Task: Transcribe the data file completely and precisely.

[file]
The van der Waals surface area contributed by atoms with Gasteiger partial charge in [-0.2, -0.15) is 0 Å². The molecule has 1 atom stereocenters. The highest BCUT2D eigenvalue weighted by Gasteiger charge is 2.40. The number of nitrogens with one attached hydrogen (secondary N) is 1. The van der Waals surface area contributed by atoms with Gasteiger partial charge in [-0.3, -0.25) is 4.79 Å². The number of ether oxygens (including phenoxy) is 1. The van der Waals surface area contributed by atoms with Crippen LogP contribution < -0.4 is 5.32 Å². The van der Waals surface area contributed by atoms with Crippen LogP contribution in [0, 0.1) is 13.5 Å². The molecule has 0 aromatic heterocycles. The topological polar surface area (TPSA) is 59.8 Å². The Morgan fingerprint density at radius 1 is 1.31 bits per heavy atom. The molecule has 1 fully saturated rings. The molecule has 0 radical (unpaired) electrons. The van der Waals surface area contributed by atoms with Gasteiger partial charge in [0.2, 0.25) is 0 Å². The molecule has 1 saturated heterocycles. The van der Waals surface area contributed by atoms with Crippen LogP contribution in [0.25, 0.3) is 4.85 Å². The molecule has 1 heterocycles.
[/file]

The van der Waals surface area contributed by atoms with Gasteiger partial charge in [-0.2, -0.15) is 0 Å². The molecule has 1 atom stereocenters. The highest BCUT2D eigenvalue weighted by Gasteiger charge is 2.40. The number of nitrogens with one attached hydrogen (secondary N) is 1. The van der Waals surface area contributed by atoms with Gasteiger partial charge in [-0.3, -0.25) is 4.79 Å². The number of ether oxygens (including phenoxy) is 1. The van der Waals surface area contributed by atoms with Crippen LogP contribution < -0.4 is 5.32 Å². The van der Waals surface area contributed by atoms with Crippen LogP contribution in [0, 0.1) is 13.5 Å². The molecule has 0 aromatic heterocycles. The topological polar surface area (TPSA) is 59.8 Å². The Morgan fingerprint density at radius 1 is 1.31 bits per heavy atom. The molecule has 1 fully saturated rings. The molecule has 0 radical (unpaired) electrons. The van der Waals surface area contributed by atoms with Gasteiger partial charge in [0.2, 0.25) is 0 Å². The molecule has 1 saturated heterocycles. The van der Waals surface area contributed by atoms with Crippen LogP contribution in [0.25, 0.3) is 4.85 Å². The molecule has 1 heterocycles.